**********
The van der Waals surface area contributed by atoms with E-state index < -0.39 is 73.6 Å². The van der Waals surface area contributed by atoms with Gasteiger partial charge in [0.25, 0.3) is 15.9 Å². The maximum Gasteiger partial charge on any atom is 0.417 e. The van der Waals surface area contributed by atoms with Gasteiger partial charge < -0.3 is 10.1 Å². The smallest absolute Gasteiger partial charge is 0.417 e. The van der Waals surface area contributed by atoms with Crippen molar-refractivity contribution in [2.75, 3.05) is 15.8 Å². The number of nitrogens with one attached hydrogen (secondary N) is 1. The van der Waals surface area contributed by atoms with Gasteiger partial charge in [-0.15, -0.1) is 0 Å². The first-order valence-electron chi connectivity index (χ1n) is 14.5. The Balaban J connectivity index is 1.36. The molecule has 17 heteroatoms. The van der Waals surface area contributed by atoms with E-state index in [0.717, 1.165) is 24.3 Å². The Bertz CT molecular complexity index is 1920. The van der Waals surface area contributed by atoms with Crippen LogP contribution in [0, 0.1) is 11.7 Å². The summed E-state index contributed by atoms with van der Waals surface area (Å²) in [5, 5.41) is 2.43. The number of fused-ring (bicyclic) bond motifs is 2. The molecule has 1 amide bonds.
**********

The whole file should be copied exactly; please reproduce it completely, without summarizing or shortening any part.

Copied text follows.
The van der Waals surface area contributed by atoms with E-state index < -0.39 is 73.6 Å². The van der Waals surface area contributed by atoms with Gasteiger partial charge in [0.25, 0.3) is 15.9 Å². The maximum Gasteiger partial charge on any atom is 0.417 e. The van der Waals surface area contributed by atoms with Gasteiger partial charge < -0.3 is 10.1 Å². The smallest absolute Gasteiger partial charge is 0.417 e. The van der Waals surface area contributed by atoms with Crippen molar-refractivity contribution in [2.75, 3.05) is 15.8 Å². The number of nitrogens with one attached hydrogen (secondary N) is 1. The van der Waals surface area contributed by atoms with Gasteiger partial charge in [-0.15, -0.1) is 0 Å². The first-order valence-electron chi connectivity index (χ1n) is 14.5. The Balaban J connectivity index is 1.36. The molecule has 17 heteroatoms. The van der Waals surface area contributed by atoms with E-state index in [0.717, 1.165) is 24.3 Å². The Bertz CT molecular complexity index is 1920. The van der Waals surface area contributed by atoms with Crippen LogP contribution in [0, 0.1) is 11.7 Å². The summed E-state index contributed by atoms with van der Waals surface area (Å²) in [5, 5.41) is 2.43. The number of fused-ring (bicyclic) bond motifs is 2. The molecule has 1 amide bonds.